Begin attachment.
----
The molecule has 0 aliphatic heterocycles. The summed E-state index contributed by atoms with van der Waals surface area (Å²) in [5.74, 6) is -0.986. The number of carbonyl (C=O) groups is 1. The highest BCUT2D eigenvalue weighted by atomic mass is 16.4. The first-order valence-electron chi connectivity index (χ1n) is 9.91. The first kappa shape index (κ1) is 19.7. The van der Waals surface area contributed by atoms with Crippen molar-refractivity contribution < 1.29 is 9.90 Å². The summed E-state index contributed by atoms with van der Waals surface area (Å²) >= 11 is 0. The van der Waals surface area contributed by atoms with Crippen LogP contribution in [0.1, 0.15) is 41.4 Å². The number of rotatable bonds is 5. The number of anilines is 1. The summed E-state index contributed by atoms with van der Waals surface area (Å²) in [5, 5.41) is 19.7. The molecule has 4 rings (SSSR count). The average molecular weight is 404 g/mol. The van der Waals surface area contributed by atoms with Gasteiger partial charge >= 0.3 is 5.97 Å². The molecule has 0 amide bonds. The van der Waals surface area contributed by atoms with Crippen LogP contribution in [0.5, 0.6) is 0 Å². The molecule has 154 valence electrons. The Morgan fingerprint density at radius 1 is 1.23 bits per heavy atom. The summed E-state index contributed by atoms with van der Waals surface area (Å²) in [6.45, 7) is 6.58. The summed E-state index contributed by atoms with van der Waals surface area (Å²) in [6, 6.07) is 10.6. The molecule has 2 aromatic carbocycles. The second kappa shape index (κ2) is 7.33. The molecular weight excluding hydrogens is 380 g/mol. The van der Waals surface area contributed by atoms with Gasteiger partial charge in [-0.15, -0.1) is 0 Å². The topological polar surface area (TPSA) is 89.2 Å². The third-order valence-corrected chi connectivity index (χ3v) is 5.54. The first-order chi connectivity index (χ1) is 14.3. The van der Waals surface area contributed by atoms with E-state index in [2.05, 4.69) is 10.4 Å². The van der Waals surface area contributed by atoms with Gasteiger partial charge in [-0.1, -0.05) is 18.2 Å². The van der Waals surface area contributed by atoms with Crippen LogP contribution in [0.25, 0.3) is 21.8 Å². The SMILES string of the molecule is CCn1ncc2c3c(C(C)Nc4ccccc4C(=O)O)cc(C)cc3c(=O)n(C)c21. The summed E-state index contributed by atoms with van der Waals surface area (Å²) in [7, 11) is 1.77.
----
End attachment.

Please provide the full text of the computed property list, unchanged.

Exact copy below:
The molecule has 0 aliphatic heterocycles. The summed E-state index contributed by atoms with van der Waals surface area (Å²) in [5.74, 6) is -0.986. The number of carbonyl (C=O) groups is 1. The highest BCUT2D eigenvalue weighted by atomic mass is 16.4. The first-order valence-electron chi connectivity index (χ1n) is 9.91. The first kappa shape index (κ1) is 19.7. The van der Waals surface area contributed by atoms with Crippen molar-refractivity contribution < 1.29 is 9.90 Å². The summed E-state index contributed by atoms with van der Waals surface area (Å²) >= 11 is 0. The van der Waals surface area contributed by atoms with Crippen LogP contribution in [0.1, 0.15) is 41.4 Å². The number of rotatable bonds is 5. The number of anilines is 1. The summed E-state index contributed by atoms with van der Waals surface area (Å²) in [5, 5.41) is 19.7. The molecule has 4 rings (SSSR count). The average molecular weight is 404 g/mol. The van der Waals surface area contributed by atoms with Gasteiger partial charge >= 0.3 is 5.97 Å². The molecule has 0 amide bonds. The van der Waals surface area contributed by atoms with Crippen LogP contribution in [0.5, 0.6) is 0 Å². The molecule has 154 valence electrons. The Morgan fingerprint density at radius 1 is 1.23 bits per heavy atom. The summed E-state index contributed by atoms with van der Waals surface area (Å²) in [6.45, 7) is 6.58. The summed E-state index contributed by atoms with van der Waals surface area (Å²) in [6, 6.07) is 10.6. The molecule has 2 aromatic carbocycles. The second kappa shape index (κ2) is 7.33. The molecular weight excluding hydrogens is 380 g/mol. The van der Waals surface area contributed by atoms with Gasteiger partial charge in [-0.15, -0.1) is 0 Å². The topological polar surface area (TPSA) is 89.2 Å². The third-order valence-corrected chi connectivity index (χ3v) is 5.54. The first-order chi connectivity index (χ1) is 14.3. The van der Waals surface area contributed by atoms with E-state index in [2.05, 4.69) is 10.4 Å². The van der Waals surface area contributed by atoms with Gasteiger partial charge in [-0.1, -0.05) is 18.2 Å². The van der Waals surface area contributed by atoms with Crippen LogP contribution in [0.25, 0.3) is 21.8 Å². The SMILES string of the molecule is CCn1ncc2c3c(C(C)Nc4ccccc4C(=O)O)cc(C)cc3c(=O)n(C)c21. The summed E-state index contributed by atoms with van der Waals surface area (Å²) in [7, 11) is 1.77.